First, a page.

Academic journal article The Journal of Social, Political, and Economic Studies

The Economics of Coping: The Plight of Women in Iraq's Informal Economy

Academic journal article The Journal of Social, Political, and Economic Studies

The Economics of Coping: The Plight of Women in Iraq's Informal Economy

Article excerpt

The author analyzes the role of women in the Iraqi economy, especially the informal sector, in recent times and considers the effect that changes to their role in the economy have had and will have. The paper argues that Iraqi women working in the informal sector face a difficult future the nature of which will depend largely on their educational background, Ba'athist ties during the former regime, the strength of various religious groups opposed to women pursuing activities outside the household, and the areas in which women attempt to pursue a career.

Key Words: The Iraqi economy; women in the economy; the legal status of women; the invisible economy; the informal economy; the shadow economy; the coping economy; the Ba'ath Party; the Shiites.

Introduction

The invisible economy, the informal economy, the shadow economy the spontaneous economy: these are relatively new terms coined to describe a phenomenon that does not appear in the conventional statistical analysis of economics. This phenomenon is individual labor effort that is unnoticed, uncounted and unacknowledged. Since such "informal" work is performed daily by thousands of Iraqi laborers but is not included in the country's national income statistics, our image of how that country's economy is performing is likely to be significantly underestimated.

The informal economy in Iraq has notable diversity and heterogeneity in terms of services and commodities offered, scale of activity, official recognition, relative labor-capital inputs and location. More importantly, Iraq's informal economy is testament to the entrepreneurial abilities of the country's poorest citizens. It is a mixed blessing though. While it absorbs thousands who have no way of participating in the formal economy, it is by nature precarious. Critics point to urban congestion from unregulated downtown street stalls and to health hazards from food prepared in unsanitary conditions. The line between the informal economy and urban crime is often blurred - street vendors often sell stolen goods, unlicensed taxi drivers sometimes sell drugs or even rob their passengers.

One of the challenges facing a new Iraqi government will be that of finding ways to encourage the entrepreneurial spirit in the informal economy but at the same time to formalize it enough that some of its more negative elements are reduced. In designing strategies for building on Iraq's informal economy, policymakers will have to take into account several of its present characteristics:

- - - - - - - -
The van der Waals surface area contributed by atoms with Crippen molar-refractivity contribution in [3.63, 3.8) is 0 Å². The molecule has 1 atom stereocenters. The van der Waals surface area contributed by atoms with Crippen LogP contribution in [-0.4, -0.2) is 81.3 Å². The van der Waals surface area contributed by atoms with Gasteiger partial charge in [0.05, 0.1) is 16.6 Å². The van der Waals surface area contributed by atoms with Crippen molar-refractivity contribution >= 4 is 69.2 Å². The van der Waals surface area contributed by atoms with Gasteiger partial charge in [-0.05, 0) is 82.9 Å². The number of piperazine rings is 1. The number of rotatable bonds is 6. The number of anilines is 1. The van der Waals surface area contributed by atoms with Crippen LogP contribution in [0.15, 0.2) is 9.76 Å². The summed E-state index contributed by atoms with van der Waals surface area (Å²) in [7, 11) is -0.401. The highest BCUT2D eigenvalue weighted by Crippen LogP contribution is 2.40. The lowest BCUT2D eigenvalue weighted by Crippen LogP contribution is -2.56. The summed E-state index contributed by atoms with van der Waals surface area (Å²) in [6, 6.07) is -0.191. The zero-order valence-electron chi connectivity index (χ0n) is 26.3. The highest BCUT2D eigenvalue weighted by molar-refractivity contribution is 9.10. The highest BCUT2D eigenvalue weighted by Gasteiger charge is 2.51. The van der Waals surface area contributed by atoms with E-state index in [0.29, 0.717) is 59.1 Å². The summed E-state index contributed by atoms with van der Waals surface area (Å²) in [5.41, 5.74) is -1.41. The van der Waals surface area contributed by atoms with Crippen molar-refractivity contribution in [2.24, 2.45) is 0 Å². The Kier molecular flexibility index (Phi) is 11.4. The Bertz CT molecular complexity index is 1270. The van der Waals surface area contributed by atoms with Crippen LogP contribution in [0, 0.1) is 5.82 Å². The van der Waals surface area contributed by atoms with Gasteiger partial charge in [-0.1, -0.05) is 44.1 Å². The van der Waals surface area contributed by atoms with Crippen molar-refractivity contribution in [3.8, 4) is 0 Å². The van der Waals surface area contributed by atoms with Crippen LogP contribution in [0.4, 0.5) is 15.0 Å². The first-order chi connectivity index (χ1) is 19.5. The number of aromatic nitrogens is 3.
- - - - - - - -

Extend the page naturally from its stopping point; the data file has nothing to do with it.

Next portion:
* A large proportion of those involved in the informal economy are women and children, reflecting their impoverishment and frequent exclusion from the formal economy.

* By nature the informal economy is mostly unregulated and untaxed. This accounts for its dynamism, but also limits its ability to contribute to the formal economy and

* Most significantly - it is growing.

The sections below examine Iraq's informal economy from the perspective of its main constituency, women. What are the main areas of non-farm activity carried out by women? How are these activities changing as the country experiences prolonged instability and uncertainty? What are the prospects for improving the condition of women in the country's labor force and progression from the informal economy to that of formal economic activity?

Iraq's Three Informal Economies

Before assessing the situation of women in today's Iraqi economy, it is important to first examine the context in which they find themselves. In many areas of Iraq, the insurgency is dramatically affecting the informal economy through its impact on their daily lives2. Not only are women becoming the victims of direct injury and death, but noncombatants lose every aspect of normalcy. The path to school or the marketplace becomes a dangerous journey. With food, electricity and medical attention in short supply, misery multiplies and the amount of time taken up by simply trying to survive takes a high toll on any efforts to elevate one's earnings or earning potential. …

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